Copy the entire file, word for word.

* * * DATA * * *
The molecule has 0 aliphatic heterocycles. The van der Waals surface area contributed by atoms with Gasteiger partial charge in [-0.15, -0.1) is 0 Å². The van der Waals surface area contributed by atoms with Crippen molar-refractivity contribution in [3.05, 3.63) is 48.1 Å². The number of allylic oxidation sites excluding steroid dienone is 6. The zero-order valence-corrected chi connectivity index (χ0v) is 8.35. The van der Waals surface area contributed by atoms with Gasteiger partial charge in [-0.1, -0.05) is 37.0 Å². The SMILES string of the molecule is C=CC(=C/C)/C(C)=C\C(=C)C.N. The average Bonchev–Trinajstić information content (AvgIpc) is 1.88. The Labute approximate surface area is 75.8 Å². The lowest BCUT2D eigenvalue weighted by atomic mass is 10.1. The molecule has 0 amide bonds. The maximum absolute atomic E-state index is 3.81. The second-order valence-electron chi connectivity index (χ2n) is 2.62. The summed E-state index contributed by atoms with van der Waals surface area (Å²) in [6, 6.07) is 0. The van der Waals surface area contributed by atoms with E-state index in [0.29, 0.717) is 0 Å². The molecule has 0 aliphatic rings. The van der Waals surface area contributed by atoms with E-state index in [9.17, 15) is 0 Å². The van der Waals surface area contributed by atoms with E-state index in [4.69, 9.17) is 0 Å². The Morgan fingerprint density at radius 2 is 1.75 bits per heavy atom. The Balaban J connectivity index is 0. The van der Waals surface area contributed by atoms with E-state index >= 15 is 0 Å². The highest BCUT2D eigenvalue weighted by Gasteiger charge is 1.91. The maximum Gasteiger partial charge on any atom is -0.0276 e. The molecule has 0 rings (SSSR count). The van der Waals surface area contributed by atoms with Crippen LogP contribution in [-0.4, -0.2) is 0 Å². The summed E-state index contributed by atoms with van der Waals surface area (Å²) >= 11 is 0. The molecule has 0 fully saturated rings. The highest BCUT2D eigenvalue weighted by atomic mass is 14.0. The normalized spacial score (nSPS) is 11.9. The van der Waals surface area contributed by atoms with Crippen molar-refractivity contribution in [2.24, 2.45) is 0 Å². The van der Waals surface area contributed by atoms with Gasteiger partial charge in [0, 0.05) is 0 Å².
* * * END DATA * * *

The molecule has 0 aliphatic heterocycles. The van der Waals surface area contributed by atoms with Gasteiger partial charge in [-0.15, -0.1) is 0 Å². The van der Waals surface area contributed by atoms with Crippen molar-refractivity contribution in [3.05, 3.63) is 48.1 Å². The number of allylic oxidation sites excluding steroid dienone is 6. The zero-order valence-corrected chi connectivity index (χ0v) is 8.35. The van der Waals surface area contributed by atoms with Gasteiger partial charge in [-0.1, -0.05) is 37.0 Å². The SMILES string of the molecule is C=CC(=C/C)/C(C)=C\C(=C)C.N. The average Bonchev–Trinajstić information content (AvgIpc) is 1.88. The Labute approximate surface area is 75.8 Å². The lowest BCUT2D eigenvalue weighted by atomic mass is 10.1. The molecule has 0 amide bonds. The maximum absolute atomic E-state index is 3.81. The second-order valence-electron chi connectivity index (χ2n) is 2.62. The summed E-state index contributed by atoms with van der Waals surface area (Å²) in [6, 6.07) is 0. The van der Waals surface area contributed by atoms with E-state index in [0.29, 0.717) is 0 Å². The molecule has 0 aliphatic rings. The van der Waals surface area contributed by atoms with E-state index in [9.17, 15) is 0 Å². The van der Waals surface area contributed by atoms with E-state index in [4.69, 9.17) is 0 Å². The Morgan fingerprint density at radius 2 is 1.75 bits per heavy atom. The Balaban J connectivity index is 0. The van der Waals surface area contributed by atoms with E-state index >= 15 is 0 Å². The highest BCUT2D eigenvalue weighted by Gasteiger charge is 1.91. The maximum Gasteiger partial charge on any atom is -0.0276 e. The molecule has 0 rings (SSSR count). The van der Waals surface area contributed by atoms with Crippen LogP contribution in [-0.4, -0.2) is 0 Å². The summed E-state index contributed by atoms with van der Waals surface area (Å²) >= 11 is 0. The molecule has 0 fully saturated rings. The highest BCUT2D eigenvalue weighted by atomic mass is 14.0. The normalized spacial score (nSPS) is 11.9. The van der Waals surface area contributed by atoms with Crippen molar-refractivity contribution in [2.24, 2.45) is 0 Å². The van der Waals surface area contributed by atoms with Gasteiger partial charge in [0, 0.05) is 0 Å².